The Bell Tolls for Moscow's Modernist Masterworks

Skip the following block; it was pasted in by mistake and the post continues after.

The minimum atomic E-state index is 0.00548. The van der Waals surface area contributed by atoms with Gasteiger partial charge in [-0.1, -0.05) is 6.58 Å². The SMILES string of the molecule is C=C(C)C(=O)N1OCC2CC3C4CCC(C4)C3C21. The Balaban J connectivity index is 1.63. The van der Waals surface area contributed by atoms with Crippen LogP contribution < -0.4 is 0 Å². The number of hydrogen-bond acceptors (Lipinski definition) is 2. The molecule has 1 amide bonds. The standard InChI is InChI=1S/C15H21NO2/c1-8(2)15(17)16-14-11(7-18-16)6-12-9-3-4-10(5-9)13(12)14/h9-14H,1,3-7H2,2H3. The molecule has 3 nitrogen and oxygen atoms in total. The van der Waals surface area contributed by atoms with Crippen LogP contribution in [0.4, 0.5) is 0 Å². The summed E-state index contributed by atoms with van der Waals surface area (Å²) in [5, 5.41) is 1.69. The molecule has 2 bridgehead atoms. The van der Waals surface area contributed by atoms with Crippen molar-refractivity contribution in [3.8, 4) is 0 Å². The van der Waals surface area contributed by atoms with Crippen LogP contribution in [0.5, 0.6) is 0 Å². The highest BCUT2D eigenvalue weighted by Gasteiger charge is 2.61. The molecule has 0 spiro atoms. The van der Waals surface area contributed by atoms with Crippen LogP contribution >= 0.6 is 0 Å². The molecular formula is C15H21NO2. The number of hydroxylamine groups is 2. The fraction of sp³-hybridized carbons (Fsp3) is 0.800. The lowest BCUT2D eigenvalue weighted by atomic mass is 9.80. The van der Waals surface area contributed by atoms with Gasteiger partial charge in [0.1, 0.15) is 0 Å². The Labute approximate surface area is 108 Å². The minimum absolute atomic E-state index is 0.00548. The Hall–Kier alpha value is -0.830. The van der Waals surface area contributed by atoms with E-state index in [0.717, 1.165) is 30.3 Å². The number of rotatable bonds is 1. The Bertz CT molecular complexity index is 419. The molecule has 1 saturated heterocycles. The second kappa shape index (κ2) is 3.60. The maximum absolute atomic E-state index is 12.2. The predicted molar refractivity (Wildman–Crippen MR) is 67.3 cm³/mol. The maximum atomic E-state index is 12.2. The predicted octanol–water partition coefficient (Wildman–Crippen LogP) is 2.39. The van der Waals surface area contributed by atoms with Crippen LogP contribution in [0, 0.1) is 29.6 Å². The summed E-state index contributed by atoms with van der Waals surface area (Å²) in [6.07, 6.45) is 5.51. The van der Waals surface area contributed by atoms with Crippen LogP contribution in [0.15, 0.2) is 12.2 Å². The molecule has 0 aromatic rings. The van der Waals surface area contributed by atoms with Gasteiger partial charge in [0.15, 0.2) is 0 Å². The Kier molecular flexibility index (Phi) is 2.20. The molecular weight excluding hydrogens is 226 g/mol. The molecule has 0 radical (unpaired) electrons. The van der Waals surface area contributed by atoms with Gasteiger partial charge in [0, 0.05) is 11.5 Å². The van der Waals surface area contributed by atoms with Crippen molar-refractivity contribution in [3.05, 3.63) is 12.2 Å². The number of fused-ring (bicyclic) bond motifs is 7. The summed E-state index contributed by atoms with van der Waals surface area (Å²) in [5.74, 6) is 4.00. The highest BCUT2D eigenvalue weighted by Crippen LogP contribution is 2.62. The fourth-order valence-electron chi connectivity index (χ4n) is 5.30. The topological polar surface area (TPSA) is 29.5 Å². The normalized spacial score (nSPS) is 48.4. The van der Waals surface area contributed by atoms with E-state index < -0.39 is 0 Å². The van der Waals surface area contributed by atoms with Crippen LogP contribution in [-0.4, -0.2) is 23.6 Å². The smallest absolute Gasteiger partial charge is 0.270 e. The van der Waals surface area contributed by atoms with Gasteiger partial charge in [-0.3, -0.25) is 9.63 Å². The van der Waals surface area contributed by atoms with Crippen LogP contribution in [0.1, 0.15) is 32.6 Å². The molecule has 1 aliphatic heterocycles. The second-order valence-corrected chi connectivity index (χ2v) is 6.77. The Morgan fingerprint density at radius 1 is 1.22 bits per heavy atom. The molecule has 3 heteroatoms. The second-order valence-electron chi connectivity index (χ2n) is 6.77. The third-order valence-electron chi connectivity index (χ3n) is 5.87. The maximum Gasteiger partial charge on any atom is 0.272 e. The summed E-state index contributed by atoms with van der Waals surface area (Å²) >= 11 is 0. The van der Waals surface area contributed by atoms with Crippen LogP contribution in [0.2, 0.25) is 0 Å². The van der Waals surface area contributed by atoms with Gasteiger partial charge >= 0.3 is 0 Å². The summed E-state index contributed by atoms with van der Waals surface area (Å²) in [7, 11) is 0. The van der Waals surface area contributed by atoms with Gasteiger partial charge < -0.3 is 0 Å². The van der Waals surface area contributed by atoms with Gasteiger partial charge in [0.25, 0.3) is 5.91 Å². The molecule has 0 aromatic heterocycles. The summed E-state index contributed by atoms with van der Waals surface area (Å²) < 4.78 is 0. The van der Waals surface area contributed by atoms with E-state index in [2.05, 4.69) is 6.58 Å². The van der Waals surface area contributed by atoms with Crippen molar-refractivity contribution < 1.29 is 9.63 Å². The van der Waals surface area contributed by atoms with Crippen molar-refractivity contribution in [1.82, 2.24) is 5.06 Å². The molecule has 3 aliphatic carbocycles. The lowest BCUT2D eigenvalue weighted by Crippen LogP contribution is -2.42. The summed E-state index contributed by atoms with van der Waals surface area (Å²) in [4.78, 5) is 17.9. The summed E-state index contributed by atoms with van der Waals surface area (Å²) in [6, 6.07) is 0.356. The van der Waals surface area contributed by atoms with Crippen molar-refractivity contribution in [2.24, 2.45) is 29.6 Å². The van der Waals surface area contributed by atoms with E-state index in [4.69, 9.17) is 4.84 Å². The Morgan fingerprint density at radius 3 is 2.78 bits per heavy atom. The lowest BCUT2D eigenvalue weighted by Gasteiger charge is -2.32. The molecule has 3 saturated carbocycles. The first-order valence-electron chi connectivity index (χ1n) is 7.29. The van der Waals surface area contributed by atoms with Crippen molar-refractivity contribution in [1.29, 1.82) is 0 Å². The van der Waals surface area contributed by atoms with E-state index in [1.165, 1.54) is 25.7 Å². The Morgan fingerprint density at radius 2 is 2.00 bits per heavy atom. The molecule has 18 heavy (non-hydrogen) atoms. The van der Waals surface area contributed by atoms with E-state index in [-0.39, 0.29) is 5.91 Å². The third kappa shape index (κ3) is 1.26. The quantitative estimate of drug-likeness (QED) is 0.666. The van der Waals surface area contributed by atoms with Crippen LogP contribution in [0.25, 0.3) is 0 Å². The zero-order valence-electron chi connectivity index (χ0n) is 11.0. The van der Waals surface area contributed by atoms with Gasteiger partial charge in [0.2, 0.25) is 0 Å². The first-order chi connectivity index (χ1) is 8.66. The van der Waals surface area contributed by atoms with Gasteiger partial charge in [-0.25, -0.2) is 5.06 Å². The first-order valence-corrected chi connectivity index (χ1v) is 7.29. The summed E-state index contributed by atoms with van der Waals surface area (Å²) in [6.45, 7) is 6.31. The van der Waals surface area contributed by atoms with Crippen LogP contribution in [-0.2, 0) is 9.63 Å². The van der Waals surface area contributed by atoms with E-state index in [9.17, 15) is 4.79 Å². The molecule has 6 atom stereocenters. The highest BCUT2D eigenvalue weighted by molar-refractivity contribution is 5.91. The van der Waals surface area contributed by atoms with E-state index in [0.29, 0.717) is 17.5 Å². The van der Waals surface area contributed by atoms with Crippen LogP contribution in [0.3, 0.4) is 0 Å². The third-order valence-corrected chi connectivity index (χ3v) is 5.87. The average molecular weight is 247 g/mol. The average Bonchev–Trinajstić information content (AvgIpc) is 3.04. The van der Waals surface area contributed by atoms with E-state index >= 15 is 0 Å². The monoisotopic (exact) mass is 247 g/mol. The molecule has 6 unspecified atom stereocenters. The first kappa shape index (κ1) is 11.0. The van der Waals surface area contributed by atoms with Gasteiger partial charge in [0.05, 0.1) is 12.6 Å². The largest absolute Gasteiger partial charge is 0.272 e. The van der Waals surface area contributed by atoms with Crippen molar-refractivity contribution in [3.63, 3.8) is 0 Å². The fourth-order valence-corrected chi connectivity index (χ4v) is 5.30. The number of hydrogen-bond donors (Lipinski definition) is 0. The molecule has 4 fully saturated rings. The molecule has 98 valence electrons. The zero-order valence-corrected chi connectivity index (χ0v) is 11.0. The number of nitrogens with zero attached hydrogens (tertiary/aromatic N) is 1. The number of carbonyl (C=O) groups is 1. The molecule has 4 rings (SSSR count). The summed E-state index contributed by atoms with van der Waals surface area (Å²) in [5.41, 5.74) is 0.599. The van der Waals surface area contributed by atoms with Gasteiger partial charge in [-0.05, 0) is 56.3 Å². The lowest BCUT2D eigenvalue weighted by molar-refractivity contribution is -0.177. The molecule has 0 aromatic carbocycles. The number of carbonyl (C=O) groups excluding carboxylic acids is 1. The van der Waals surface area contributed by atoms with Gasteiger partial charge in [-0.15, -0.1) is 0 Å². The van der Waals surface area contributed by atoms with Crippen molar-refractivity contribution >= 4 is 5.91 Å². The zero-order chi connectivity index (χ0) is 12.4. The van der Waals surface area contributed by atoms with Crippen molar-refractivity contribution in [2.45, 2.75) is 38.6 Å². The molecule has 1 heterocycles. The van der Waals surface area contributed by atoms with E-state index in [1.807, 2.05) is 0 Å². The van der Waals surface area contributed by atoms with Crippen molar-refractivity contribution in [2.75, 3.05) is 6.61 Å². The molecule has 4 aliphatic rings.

Moscow’s Modernist legacy is one of the finest in the world, but also one of the most neglected. Built in the feverish early years of the revolution, the buildings are experimental in form and materials and presented Moscow with dramatic silhouettes to mark the new era of socialism. However, despite their aesthetic power and historical importance, more than 70 years of poor maintenance and ill-use have deformed many of these buildings and led others to near collapse. An indication of the critical nature of the situation are the inclusion of two of Moscow’s Modernist landmarks on WMF’s 2006 list of 100 Most Endangered Sites and an international conference in Moscow, Heritage at Risk, which will be held this April. Architecture fans visiting Moscow are often surprised to find that the majority of the city’s Modernist buildings have either fallen into ruin or have been disfigured by inappropriate use and insensitive rehabilitations. Visitors to Paris who want to see Le Corbusier’s work can visit the Fondation where they will receive information about his buildings, which they will find pristine and well maintained. Significant Soviet architects such as Konstantin Melnikov, or Moisei Ginzburg, have no such representation in Moscow. Indeed, visitors will be hard-pressed to even find their buildings, so crowded are they by new developments of the last 15 years, and in conditions which are anything but their intended pristine appearance. The present state of the Narkomfin building, which has been included on WMF’s Watch list three times— in 2002, 2004, and 2006—is the most graphic example of the result of these problems. Built between 1928 and 1930 by Moisei Ginzburg and Ignatii Milinis for employees of the National Finance Ministry, the Narkomfin is a seminal document in the history of architecture, having served as the model for Le Corbusier’s Unité D’Habitation (see page 30).